WandaVision Series Finale Review


Lucas Pari, Sport's Editor

Marvel’s “WandaVision” took the world by storm when it released on Disney+ on January 15th, 2021. The series takes place three weeks after the events of “Avenger: Endgame” and follows Wanda and Vision living in the suburban neighborhood of Westview, New Jersey, where they try to conceal their powers as they travel in between the decades and parody famous tv shows. The show became an instant hit, much like other Disney+ original series such as “The Mandalorian” and had the majority of fans and casual viewers alike hooked. SPOILERS AHEAD.

The finale for “WandaVision”, unlike the finale for “The Mandalorian”, left a lot of people, including myself, feeling dissatisfied. Up to that point, the series, I feel had done a good job during the build-up to the finale. The show had viewers hooked, and the intensity and intrigue hit in my opinion in Episode 5, where Evan Peters’ Quicksilver was introduced. Evan Peters, as pretty much everyone knows, played Quicksilver in the X-Men Universe back when the X-Men movies were being made by 20th Century Fox. In the MCU, Quicksilver (Wanda’s brother) was played by Aaron Taylor Johnson in his one and only appearance in 2015’s “Avengers: Age of Ultron”, where he died protecting Hawkeye and a young Sokovian child. When Evan Peters showed up as Quicksilver, people began to believe that this would be how Marvel would introduce the X-Men into the MCU. However, it was revealed in Episode 8 that Agatha Harkness was controlling her supposed husband, the as yet unseen Ralph, and parading him around as Quicksilver to fool Wanda. In the finale, Monica Rambeau is captured by Ralph, who is giving the powers of Quicksilver by Agatha when he wears a certain magical necklace. Rambeau soon finds out Ralph’s identity as Ralph Bohner, and she soon defeats him. Yep, instead of introducing the X-Men, they turned that opportunity into a boner joke. Now I don’t think that people should get angry just because their fan theories didn’t come true, it’s easy to see that Marvel was baiting people into creating theories by casting Evan Peters. The show does this pretty frequently, constantly hinting at an appearance from Mephisto (Marvel’s version of Satan) but never actually showing him.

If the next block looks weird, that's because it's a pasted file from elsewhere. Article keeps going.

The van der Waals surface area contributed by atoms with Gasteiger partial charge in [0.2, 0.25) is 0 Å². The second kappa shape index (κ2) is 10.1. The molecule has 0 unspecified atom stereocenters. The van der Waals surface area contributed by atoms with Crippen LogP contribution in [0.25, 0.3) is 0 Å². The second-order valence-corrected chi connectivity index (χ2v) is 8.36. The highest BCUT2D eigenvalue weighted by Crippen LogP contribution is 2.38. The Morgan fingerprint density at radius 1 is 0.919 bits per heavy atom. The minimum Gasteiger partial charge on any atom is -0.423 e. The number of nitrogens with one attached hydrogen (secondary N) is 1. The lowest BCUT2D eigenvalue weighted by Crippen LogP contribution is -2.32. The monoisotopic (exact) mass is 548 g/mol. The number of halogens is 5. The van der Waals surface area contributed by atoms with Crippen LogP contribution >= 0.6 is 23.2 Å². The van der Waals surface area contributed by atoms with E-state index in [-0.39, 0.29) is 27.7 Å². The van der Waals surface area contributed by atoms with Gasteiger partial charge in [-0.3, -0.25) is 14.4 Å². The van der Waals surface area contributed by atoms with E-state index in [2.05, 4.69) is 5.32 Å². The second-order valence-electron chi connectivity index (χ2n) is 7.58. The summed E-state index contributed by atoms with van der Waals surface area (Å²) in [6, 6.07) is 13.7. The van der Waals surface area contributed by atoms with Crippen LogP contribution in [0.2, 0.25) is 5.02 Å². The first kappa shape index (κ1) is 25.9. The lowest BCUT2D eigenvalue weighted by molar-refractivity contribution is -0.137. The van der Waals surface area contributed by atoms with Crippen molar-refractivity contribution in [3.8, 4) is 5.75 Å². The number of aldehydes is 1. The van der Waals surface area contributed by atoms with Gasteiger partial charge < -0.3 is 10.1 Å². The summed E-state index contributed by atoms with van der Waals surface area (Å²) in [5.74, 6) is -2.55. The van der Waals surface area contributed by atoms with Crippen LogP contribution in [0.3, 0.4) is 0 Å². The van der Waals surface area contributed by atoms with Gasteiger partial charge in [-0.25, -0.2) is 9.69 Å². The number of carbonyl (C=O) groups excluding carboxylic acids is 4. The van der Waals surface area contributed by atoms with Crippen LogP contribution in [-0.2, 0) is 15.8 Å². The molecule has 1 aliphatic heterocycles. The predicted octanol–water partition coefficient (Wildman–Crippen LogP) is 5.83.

The finale of the show itself is quite anti-climactic. The does a very good job at building up to the finale, but when the finale actually comes, it feels extremely rushed and poorly written. the special effects are great obviously but the story of the fights between Wanda and Agatha and Vision and Spectral Vision holds a lot less weight than they should. The Vison and Spectral Vision fight is great when it’s on-screen but it doesn’t hold much emotional depth and it just kind of ends when Vision supposedly gives Spectral Vision a sense of humanity and Spectral Vision just flies away with no explanation. Monica Rambeau (a.k.a. Photon) also is displayed as having powers, however, her powers are never explained, and she just shows up wherever the plot needs her to. One positive I would give the finale is that it nails the emotional aspects of the story, and both Elizabeth Olsen (Wanda) and Paul Bettany (Vision) give great performances, and I believe the ending works well for the series, regardless of the many issues that it presents. The finale as a whole left me dissatisfied, but not angry. I felt that it closed out the series well, but it did not meet my expectations or the expectations of others. For a show that was very well-written throughout the rest of the series, the finale lacked creativity and a lot of what made the rest of the show so enjoyable. The show overall gets a 7.5/10 for me and the finale gets a 5/10.

Print Friendly, PDF & Email